The first in an epic new dark fantasy series from the author of Prince of Thorns and Red Sister, The Girl and the Stars uses the terrific contrasts of the night sky and the frozen wilderness to tell a tale of survival and strength.
“Broken children” are not expected to survive. They can only be discarded. In this vast world of ice, where night lingers for months and the air is cold enough to stop your breath, no one exists alone. Surviving here requires a certain breed of person. Those who are different cannot last. Yaz is different.
Though taken from her family and left for dead, Yaz learns many things about her world as she survives beyond all expectation. She learns what lies beneath the ice. She learns that weakness can be strength. And, most importantly, she learns that the harsh logic employed by the government of her people can be challenged.
Tense, hostile and led by a truly memorable heroine, The Girl and the Stars is a fantasy unencumbered by manufactured flourish.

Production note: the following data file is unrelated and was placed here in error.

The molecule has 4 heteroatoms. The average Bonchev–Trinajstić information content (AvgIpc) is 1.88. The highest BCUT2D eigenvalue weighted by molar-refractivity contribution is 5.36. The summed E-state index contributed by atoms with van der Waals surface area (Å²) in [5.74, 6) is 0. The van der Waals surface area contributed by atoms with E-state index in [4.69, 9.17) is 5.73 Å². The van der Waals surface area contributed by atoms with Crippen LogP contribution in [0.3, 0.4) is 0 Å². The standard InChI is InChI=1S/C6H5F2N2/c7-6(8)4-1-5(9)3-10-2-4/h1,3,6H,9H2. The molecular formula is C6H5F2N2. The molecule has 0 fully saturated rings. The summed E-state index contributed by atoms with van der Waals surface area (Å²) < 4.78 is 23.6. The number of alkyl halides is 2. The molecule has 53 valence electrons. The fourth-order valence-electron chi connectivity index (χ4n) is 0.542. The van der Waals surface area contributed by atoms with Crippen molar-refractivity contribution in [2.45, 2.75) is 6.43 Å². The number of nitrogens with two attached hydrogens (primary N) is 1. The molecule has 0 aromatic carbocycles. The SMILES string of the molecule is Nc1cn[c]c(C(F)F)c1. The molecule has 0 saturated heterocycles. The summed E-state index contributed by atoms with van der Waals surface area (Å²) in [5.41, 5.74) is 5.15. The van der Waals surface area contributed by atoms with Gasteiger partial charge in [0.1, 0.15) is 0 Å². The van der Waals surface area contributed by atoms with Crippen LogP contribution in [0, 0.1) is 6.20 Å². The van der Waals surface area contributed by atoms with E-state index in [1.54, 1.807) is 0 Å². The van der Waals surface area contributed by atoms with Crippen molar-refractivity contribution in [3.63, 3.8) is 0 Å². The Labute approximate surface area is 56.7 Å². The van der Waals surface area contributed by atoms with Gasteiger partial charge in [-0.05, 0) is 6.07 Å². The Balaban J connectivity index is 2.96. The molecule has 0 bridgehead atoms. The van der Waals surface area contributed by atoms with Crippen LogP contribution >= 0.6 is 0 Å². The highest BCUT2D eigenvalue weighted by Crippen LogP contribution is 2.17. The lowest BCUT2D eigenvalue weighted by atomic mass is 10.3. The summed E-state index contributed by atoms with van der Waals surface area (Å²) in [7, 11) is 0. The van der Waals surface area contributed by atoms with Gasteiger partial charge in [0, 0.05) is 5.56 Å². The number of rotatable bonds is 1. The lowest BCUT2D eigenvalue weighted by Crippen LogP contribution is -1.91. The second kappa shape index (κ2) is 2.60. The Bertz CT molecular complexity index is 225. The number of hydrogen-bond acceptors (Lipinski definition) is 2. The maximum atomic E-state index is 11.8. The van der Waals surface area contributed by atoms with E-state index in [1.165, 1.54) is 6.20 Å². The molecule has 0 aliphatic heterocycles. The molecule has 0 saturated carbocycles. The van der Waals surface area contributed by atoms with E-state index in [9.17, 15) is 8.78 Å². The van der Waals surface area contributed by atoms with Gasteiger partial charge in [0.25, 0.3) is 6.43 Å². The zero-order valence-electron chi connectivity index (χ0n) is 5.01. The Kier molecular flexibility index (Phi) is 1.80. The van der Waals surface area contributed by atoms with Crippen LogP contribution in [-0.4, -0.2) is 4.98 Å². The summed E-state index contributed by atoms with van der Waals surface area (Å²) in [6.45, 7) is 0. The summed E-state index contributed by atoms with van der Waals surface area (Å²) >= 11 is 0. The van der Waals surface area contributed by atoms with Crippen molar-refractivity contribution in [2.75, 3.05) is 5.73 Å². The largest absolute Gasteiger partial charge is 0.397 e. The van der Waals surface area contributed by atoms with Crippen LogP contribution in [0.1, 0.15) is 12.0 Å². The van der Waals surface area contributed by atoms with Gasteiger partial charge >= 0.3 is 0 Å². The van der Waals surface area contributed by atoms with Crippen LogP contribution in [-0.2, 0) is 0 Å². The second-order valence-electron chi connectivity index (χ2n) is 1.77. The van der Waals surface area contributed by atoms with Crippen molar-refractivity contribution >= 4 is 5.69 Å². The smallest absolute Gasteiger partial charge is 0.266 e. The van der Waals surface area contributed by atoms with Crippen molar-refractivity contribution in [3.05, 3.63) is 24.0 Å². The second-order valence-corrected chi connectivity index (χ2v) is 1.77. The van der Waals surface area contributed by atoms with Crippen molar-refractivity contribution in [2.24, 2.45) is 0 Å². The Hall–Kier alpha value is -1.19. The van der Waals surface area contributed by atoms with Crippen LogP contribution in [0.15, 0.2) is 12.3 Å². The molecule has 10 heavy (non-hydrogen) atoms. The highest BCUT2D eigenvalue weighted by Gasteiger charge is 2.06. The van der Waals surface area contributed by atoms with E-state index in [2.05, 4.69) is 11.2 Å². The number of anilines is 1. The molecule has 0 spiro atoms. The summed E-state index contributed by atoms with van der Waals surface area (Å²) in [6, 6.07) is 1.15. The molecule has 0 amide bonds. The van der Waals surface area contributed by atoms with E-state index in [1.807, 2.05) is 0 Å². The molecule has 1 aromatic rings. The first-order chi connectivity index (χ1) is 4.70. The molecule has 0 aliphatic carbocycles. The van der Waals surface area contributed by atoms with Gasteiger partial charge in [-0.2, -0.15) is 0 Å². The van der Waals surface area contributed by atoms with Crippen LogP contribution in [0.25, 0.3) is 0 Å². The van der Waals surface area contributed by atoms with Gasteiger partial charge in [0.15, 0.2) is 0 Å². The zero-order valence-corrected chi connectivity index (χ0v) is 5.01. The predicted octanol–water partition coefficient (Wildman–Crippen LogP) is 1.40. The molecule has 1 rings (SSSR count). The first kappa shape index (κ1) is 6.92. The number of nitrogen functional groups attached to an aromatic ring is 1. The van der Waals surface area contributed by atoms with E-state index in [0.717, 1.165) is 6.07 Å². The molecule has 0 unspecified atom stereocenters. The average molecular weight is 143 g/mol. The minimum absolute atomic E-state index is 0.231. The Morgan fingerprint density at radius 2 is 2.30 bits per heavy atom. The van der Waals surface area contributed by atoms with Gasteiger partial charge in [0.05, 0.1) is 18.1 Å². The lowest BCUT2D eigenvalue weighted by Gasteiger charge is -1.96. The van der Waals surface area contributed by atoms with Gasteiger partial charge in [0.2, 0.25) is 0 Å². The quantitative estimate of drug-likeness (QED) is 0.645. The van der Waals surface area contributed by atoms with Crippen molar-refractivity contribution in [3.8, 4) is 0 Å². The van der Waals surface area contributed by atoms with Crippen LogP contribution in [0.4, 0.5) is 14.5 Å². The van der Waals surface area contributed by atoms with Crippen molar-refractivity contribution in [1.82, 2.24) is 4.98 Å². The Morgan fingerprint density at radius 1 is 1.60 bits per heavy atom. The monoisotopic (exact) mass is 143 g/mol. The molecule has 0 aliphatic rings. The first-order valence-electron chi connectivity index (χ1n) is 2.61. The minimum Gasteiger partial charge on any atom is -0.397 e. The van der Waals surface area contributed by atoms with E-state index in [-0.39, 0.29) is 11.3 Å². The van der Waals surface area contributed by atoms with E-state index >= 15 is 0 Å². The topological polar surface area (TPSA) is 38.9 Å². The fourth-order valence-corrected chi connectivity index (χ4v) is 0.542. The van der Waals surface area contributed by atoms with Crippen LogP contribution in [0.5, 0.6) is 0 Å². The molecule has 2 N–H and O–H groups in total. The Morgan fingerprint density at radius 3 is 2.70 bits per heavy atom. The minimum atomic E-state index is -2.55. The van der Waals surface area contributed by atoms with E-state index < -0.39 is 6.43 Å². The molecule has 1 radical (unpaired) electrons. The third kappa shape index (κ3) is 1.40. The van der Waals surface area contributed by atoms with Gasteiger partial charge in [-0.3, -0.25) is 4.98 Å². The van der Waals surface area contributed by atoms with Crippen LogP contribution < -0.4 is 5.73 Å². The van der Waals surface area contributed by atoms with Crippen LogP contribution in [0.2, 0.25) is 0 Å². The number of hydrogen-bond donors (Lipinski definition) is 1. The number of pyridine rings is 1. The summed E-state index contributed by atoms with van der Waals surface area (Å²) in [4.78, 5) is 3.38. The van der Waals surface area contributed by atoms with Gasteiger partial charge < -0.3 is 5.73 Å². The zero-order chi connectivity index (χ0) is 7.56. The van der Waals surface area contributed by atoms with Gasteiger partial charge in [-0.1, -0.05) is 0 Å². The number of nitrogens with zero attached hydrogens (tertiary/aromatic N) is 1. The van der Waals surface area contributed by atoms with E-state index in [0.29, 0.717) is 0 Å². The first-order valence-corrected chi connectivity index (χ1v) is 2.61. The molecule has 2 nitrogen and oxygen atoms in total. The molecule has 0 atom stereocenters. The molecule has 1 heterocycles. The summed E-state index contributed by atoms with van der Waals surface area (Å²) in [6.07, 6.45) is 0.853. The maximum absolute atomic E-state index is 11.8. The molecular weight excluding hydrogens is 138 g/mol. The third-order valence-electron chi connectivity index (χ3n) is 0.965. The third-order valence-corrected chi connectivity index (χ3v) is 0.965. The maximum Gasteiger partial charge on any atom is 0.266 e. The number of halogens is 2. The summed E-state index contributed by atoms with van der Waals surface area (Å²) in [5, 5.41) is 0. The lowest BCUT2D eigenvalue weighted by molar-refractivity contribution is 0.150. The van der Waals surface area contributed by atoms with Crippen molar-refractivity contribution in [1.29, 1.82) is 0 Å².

Q by Christina Dalcher
An edgy and heartrending dystopia, Q has that quality that makes the most powerful works of speculation hit that much harder: plausibility.
Society has been brutally and “empirically” separated by something called the “Q Score” – a number derived from your intelligence, genetics, financial and personal status and health (among other things). Those who have a high Q score get to experience the best that their society has to offer, while those who don’t live less appealing lives. When an individual scores below a certain threshold, they are removed from society, relegated to a hellish boarding school.
Elena Fairchild, well-liked teacher at one of the more prestigious schools, is married to a man responsible for maintaining this system of segregation. They have two daughters. One daughter, Anne, is a high-scoring wunderkind. Freddie, however, is not.
When Freddie scores so low that she is moved to one of the boarding schools, Elena realises the only way for her to stay with her daughter is to fake her own test and invite upon herself the terrible life that awaits Freddie.